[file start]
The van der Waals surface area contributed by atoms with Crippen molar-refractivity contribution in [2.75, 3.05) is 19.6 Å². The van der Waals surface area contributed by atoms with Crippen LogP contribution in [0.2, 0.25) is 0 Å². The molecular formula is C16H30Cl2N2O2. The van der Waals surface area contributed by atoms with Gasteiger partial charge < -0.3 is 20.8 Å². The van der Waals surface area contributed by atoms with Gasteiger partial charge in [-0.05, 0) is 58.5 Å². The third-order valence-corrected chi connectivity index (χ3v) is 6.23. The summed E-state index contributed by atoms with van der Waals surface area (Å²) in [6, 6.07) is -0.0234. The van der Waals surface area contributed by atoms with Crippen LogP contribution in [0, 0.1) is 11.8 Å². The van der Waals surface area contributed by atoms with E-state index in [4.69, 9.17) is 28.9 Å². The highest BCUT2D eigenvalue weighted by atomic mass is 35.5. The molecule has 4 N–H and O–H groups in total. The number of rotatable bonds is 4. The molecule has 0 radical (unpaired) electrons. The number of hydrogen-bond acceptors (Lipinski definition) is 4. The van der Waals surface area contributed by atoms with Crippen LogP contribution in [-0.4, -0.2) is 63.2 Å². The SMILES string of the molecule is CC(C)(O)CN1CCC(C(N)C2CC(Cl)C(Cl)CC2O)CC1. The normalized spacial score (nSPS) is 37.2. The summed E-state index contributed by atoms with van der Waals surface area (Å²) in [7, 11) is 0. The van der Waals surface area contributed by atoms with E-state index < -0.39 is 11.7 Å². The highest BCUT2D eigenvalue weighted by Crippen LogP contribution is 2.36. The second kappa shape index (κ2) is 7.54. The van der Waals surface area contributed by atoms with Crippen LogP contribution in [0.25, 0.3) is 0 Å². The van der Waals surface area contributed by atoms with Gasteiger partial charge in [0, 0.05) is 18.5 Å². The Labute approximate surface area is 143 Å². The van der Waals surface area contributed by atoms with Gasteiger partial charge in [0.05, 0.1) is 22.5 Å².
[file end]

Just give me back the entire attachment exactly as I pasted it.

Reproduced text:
The van der Waals surface area contributed by atoms with Crippen molar-refractivity contribution in [2.75, 3.05) is 19.6 Å². The van der Waals surface area contributed by atoms with Crippen LogP contribution in [0.2, 0.25) is 0 Å². The molecular formula is C16H30Cl2N2O2. The van der Waals surface area contributed by atoms with Gasteiger partial charge < -0.3 is 20.8 Å². The van der Waals surface area contributed by atoms with Gasteiger partial charge in [-0.05, 0) is 58.5 Å². The third-order valence-corrected chi connectivity index (χ3v) is 6.23. The summed E-state index contributed by atoms with van der Waals surface area (Å²) in [6, 6.07) is -0.0234. The van der Waals surface area contributed by atoms with Crippen LogP contribution in [0, 0.1) is 11.8 Å². The van der Waals surface area contributed by atoms with E-state index in [4.69, 9.17) is 28.9 Å². The highest BCUT2D eigenvalue weighted by atomic mass is 35.5. The molecule has 4 N–H and O–H groups in total. The number of rotatable bonds is 4. The molecule has 0 radical (unpaired) electrons. The number of hydrogen-bond acceptors (Lipinski definition) is 4. The van der Waals surface area contributed by atoms with Crippen LogP contribution in [-0.4, -0.2) is 63.2 Å². The SMILES string of the molecule is CC(C)(O)CN1CCC(C(N)C2CC(Cl)C(Cl)CC2O)CC1. The normalized spacial score (nSPS) is 37.2. The summed E-state index contributed by atoms with van der Waals surface area (Å²) in [7, 11) is 0. The van der Waals surface area contributed by atoms with E-state index < -0.39 is 11.7 Å². The highest BCUT2D eigenvalue weighted by Crippen LogP contribution is 2.36. The second kappa shape index (κ2) is 7.54. The van der Waals surface area contributed by atoms with Crippen LogP contribution in [0.25, 0.3) is 0 Å². The van der Waals surface area contributed by atoms with Gasteiger partial charge in [0, 0.05) is 18.5 Å². The Labute approximate surface area is 143 Å². The van der Waals surface area contributed by atoms with Gasteiger partial charge in [0.05, 0.1) is 22.5 Å².